Column: Fulbright Scholars Are a Diplomatic Bargain Worth Saving
Each year, a few thousand high-achieving American and international students succeed in the rigorous, hypercompetitive application process for a Fulbright grant, after which they often go on to great things. Among the 325,000 alumni of the program are John Hope Franklin, John Lewis Gaddis, Renee Fleming, Daniel Liebeskind, 10 members of Congress, 18 heads of state, and dozens of Nobel and Pulitzer Prize winners. (Of course, sometimes a ne’er-do-well gets through: I had a Fulbright to Austria back in 2008.)
Now, though, our “flagship international educational exchange program” is being threatened with an unprecedented 13 percent budget cut — $30 million, chiseled from the president’s current proposed State Department budget of $46.2 billion. I’m sure that $30 million will be well allocated elsewhere in the federal government — it’ll probably buy two and a half drones — but it robs scholars of a serious source of serious international research and robs the United States of one of its greatest, most lasting, and cheapest diplomacy bargains.
Sure, you might think that Fulbrighters are spoiled little children, just getting a bonus on Daddy’s allowance to cavort around on a glorified vacation — but that’s a grave misconception. The State Department and the host countries are not going to just give some kid $20,000 because he thinks South Korea is, like, awesome. The program supports real academic research by the brightest American and international scholars. The application process involves not just a well-articulated and feasible project proposal, along with a thorough audit of academic accomplishments. To even have her application submitted (which institutions do on students’ behalf), an applicant must first pass an internal review. I’ve been on a selection committee, and the assessment process is brutal. Only the tippy-top have a chance of making it through the internal review, past State, and all the way to the host country.
The program might seem superfluous in an era of continuing austerity, but I assure you it is not. The United States’ share of one Fulbright stipend is quite a bit less than your average diplomat’s salary. (My stipend in 2008 was $1,655 a month, just enough to be hungry and cold all the time in Vienna without actually starving or freezing to death.) And the diplomat comparison is apt, because that’s what Fulbright scholars truly are. Sometimes the soft power of cultural and educational exchange is more effective than official diplomacy, because it involves — quite unlike, say, an ambassador’s cloistered life and questionable commitment to cultural exchange — a demonstrated interest in the host culture, full cultural immersion, and actual personal connection with locals. It’s for this reason that now is the absolute wrong time to cut the Fulbright program.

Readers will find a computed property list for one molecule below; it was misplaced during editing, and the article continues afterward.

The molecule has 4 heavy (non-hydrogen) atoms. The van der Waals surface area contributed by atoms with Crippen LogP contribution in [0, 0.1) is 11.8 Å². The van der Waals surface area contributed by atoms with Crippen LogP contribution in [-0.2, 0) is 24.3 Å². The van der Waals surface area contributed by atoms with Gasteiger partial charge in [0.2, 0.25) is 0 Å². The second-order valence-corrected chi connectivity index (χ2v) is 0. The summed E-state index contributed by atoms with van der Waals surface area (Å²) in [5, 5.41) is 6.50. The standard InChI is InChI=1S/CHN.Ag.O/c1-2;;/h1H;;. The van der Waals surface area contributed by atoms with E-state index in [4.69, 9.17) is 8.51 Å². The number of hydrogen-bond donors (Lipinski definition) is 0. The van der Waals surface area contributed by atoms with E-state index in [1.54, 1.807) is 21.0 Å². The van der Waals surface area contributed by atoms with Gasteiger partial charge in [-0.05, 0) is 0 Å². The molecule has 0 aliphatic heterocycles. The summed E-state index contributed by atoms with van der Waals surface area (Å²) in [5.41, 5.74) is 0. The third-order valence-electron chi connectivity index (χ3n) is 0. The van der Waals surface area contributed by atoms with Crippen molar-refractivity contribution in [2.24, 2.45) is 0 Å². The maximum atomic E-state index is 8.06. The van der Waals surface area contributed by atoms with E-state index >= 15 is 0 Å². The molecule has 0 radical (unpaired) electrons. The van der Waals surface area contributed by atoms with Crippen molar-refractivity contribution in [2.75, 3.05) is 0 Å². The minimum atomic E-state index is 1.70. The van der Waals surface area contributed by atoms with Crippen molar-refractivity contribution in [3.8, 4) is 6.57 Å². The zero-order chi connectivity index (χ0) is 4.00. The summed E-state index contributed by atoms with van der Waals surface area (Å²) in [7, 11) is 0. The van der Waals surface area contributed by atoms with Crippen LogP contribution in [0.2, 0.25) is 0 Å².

In 1945, Sen. J. William Fulbright introduced a bill that would create a new program with the goal of increasing mutual understanding between cultures. He wanted to bring “a little more knowledge, a little more reason, and a little more compassion into world affairs and thereby increase the chance that nations will learn at last to live in peace and friendship.” In other words, so that something as horrific as World War II could never happen again. If, he reasoned, Germans, Japanese and American people could just get to know each other and exchange crucial knowledge, they’d be far less likely to support blowing their new friends to Kingdom Come if the opportunity arose again.
And so the Fulbright program was born: We’d send our best and brightest people all around the world, and other countries would send theirs here. And indeed, the program is an international endeavor — as Inside Higher Ed pointed out last week, what most people don’t know is that participating foreign governments co-fund the program, together with private sources, to the tune of about $100 million a year. Sometimes they even put in more money than we do — my own grant, for example, was funded 100 percent by the Austrian government.
In a statistics-stuffed 19-page open letter in defense of the program, Lonnie Johnson — who heads the Austrian Fulbright Commission, and to whom I technically reported during my time in Vienna — emphasizes the Fulbright program’s greatest asset: The “soft power,” as Harvard’s Joseph Nye has put it, of “getting others to want the outcomes that you want,” not by coercive means, but by presenting a stellar example and making friends.
As tensions escalate with countries that were once touchy allies, what we need are more Fulbright grantees in the world, not fewer. Sure, $30 million seems like a lot of money — but it’s actually 0.06 percent of the proposed total State budget. I just re-allocated 0.06 percent of my budget toward Jelly Bellys; there’s got to be some wiggle room.
So what can we do? Yussi Pick, an Austrian Fulbright alumnus I know from the network, has started a SaveFulbright initiative, which currently has upward of 11,000 signatures. Perhaps his group, and this petition, will be able to exercise some “soft power” over Congress, and it will think twice about sacrificing America’s biggest diplomacy bargain.
Rebecca Schuman is an education columnist for Slate.